Mercury is a naturally occurring metal that exists in several forms. The main way that people are exposed to mercury is by eating fish and shellfish that contain high levels of methylmercury. A less common way people are exposed is by breathing metallic (elemental) mercury vapor. Mercury salts can be absorbed through the skin and have been found in some imported skin-lightening creams, soaps, and dietary supplements. People who work in certain industries or laboratories may be exposed at work. Each form of mercury has different sources of exposure and health risks. The best way to prevent mercury-related health effects is to avoid exposure to mercury.
Sources of Mercury Exposure
Eating fish or shellfish contaminated with methylmercury. Methylmercury accumulates in lakes, rivers and oceans, and can build up in the bodies of fish and shellfish. The amount of mercury you are exposed to depends on the amount and types of fish you eat. Usually, greater amounts of mercury are found in larger fish that eat other fish.
Metallic (elemental) mercury+
- Breathing vapors in air when items containing metallic mercury break or spill: Metallic mercury is used in older thermometers and blood pressure cuffs, fluorescent light bulbs and some electrical switches. All mercury spills should be cleaned up quickly. See Cleaning Up Mercury Spills in the Home (PDF)
- Release of mercury from dental work: Elemental mercury is used in dental amalgam, also known as “silver filling”. When amalgam fillings are placed in or removed from teeth, they can release a small amount of mercury vapor. See Mercury in Dental Amalgam.
- Breathing mercury vapors in the workplace: Mercury compounds are used in some industries and laboratories.
- Engaging in cultural or religious practices that include metallic mercury (also known as azogue or vidajan): There is no safe way to use mercury for cultural or religious purposes.
Mercury salts +
Certain dietary supplements, skin-lightening creams and soaps contain mercury salts: People are exposed to mercury in these products if they swallow or apply them to their skin.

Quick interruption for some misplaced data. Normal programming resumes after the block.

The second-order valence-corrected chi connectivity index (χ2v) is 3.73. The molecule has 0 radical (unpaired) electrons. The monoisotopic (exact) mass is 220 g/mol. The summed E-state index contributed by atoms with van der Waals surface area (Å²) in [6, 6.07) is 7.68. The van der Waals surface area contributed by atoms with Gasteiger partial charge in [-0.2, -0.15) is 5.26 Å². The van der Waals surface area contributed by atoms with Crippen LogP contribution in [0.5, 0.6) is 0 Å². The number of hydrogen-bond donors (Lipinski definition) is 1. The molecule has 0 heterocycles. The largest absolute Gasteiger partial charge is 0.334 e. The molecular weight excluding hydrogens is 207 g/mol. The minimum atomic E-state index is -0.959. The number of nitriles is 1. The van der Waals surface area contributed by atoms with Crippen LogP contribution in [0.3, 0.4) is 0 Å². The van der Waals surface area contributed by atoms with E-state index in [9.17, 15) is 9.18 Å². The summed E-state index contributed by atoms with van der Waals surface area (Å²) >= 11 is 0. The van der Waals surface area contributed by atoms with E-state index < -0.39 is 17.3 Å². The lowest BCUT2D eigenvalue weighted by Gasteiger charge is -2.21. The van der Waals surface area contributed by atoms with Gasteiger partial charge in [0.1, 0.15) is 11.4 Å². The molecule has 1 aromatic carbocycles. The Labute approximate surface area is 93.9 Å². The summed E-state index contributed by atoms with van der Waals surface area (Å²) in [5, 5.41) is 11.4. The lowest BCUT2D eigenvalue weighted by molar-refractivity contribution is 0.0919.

Health Risks of Mercury Exposure
Exposure to mercury can be harmful to health—including damage to the brain, nervous system, lungs and kidneys. Whether or not mercury causes problems depends on the form of mercury, how it enters the body and the amount of time you are exposed.
- Methylmercury: Developing babies (in utero) and young children are at special risk because their brains are developing. Mercury exposure at these ages can cause learning problems.
- Metallic (elemental) mercury: Breathing in high levels of mercury vapors can cause coughing, chest pain, trouble breathing and skin rashes. Symptoms of nerve damage, such as memory loss, irritability and shaking, may also occur. Breathing in lower levels over a long period of time can also cause nerve damage. Swallowing small amounts or having minor skin contact with metallic mercury does not pose a serious health concern.
- Mercury salts: If repeatedly eaten or applied to the skin, some mercury salts can cause memory problems, skin rash and damage to the nervous system and kidneys.
How to Avoid Exposure to Mercury
- Pregnant and breastfeeding women, and young children should eat fish and shellfish that have lower mercury levels. See Eat Fish, Choose Wisely (PDF). Other languages (PDF): [Español][中文][한국어][日本語].
- Avoid using items in the home that contain mercury, such as older thermometers.
- Properly dispose of mercury-containing items.
- Avoid using imported skin-lightening creams, soaps, and dietary supplements found to contain high levels of mercury. Ask your doctor if you need to be tested for mercury exposure. Metallic (elemental) mercury and mercury salts can be measured in urine. Exposure to methylmercury is usually measured by a blood test.
Ask your doctor if you need to be tested for mercury exposure. Metallic (elemental) mercury and mercury salts can be measured in urine. Exposure to methylmercury is usually measured by a blood test. Call 311 for more information on the health effects, clean-up and disposal of mercury.
For health care providers+
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